Eight students from Northwestern’s Master of Science in Energy and Sustainability (MSES) program participated in the 2021 MIT Energy Hack November 12-14, applying newly-acquired skills toward building a sustainable future. MSES teams Feeling AMPowered and Crown Joules took home top honors among a field of 56 competing teams, winning $2,000 and $1,500 respectively for their 1st and 2nd place finishes. Crown Joules wasalso voted Best Visualization of Solution.
Event participants were presented with challenges from companies addressing pressing needs related to energy and climate. Teams had 36 hours to hack their assigned challenge and present a solution to company representatives, fellow hackers, and judges. A panel of industry judges ranked solutions and presentations (see full list of winners).
Feeling AMPowered was tasked with proposing solutions that would allow the Smartflower company, a ground-mounted, tracking solar system, to integrate their product into the distributed generation plans of utilities across the United States and the world. The team, comprised of MSES students Oliver Booth, Claire Miller, YC Chua, and Maria Keane, developed a “Smartbouquet”, a virtual power plant that could be achieved through digitization. The deployment of Smartflowers around a city would increase efficiency, flexibility, and reliability, and allow utility companies to have back-up energy storage.
“Most of us had never heard of virtual power plants prior to commencing the MSES program here at Northwestern,” says Maria Keane, “and we felt that the knowledge gained in just a short time in the program gave us a large advantage in proposing this innovative solution. We were able to focus our research on a few main solutions and see where the numbers led us.” Feeling AMPowered spent the weekend synthesizing the last eight weeks of MSES courses and bootcamps to build a presentation, which they constructed using guidelines from the book How to Wash a Chicken by Tim Calkins, clinical professor of marketing and associate chair of the marketing department in the Kellogg School of Management. “We believe that the presentations by both MSES groups had a distinctively high level of professionalism and clarity, which really set us apart from the other groups. And we also believe that our cohesive teamwork brought us across the finish line,” said Keane.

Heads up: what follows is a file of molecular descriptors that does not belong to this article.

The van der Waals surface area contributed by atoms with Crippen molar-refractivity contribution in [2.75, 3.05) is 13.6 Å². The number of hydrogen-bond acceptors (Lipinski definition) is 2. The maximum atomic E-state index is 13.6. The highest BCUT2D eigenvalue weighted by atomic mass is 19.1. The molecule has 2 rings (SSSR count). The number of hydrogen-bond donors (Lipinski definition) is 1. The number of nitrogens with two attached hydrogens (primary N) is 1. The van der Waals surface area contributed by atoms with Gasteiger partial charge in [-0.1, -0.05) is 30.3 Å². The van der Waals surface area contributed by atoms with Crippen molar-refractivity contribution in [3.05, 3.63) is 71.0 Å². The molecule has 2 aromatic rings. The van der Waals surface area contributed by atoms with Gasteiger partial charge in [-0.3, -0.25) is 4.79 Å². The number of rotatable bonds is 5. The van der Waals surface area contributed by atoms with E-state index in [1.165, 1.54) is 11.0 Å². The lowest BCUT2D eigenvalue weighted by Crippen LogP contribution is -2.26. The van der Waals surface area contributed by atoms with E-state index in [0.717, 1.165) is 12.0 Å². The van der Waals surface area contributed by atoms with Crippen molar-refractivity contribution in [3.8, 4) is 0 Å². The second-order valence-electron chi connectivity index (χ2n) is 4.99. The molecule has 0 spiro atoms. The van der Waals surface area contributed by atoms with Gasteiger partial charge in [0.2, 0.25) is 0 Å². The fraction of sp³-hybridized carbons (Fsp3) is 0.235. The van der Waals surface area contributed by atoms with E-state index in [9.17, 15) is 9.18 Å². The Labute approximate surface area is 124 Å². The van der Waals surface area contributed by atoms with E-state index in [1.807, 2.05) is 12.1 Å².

Crown Joules teammates Nikhil Kapur, Sydney Fitch, Elena Dulger, and Nick Hieb were tasked by Chargepoint with imagining the future of vehicle charging in the fueling and convenience store commercial segment. They understood that building customer excitement, influencing hesitations around range anxiety, and inspiring other customer-centric solutions can make electrification something that society desires. Focusing specifically on the classic American road trip, they examined typical consumer behaviors and typical convenience store and fleet technologies, arriving at a “microgrid” solution. Their design would allow for fast, solar-powered charging and battery-as-a-service for fleet vehicles, altogether increasing resilience and reliability. Each site’s revenue would be further increased through time spent and goods, amenities, and services purchased during the time—a more experiential business model.
“We are so proud of these teams,” says Holly Benz, director of the MSES program and clinical associate professor. “It’s fantastic to see our cohort collaborating and generating feasible market solutions to real world problems, especially in a timed competition like this. These are the skills that we hope to develop in the fast and focused program.”
The Master of Science in Energy and Sustainability (MSES) program is administered by the university-wide Institute for Sustainability and Energy at Northwestern (ISEN). The degree is conferred by Northwestern’s McCormick School of Engineering.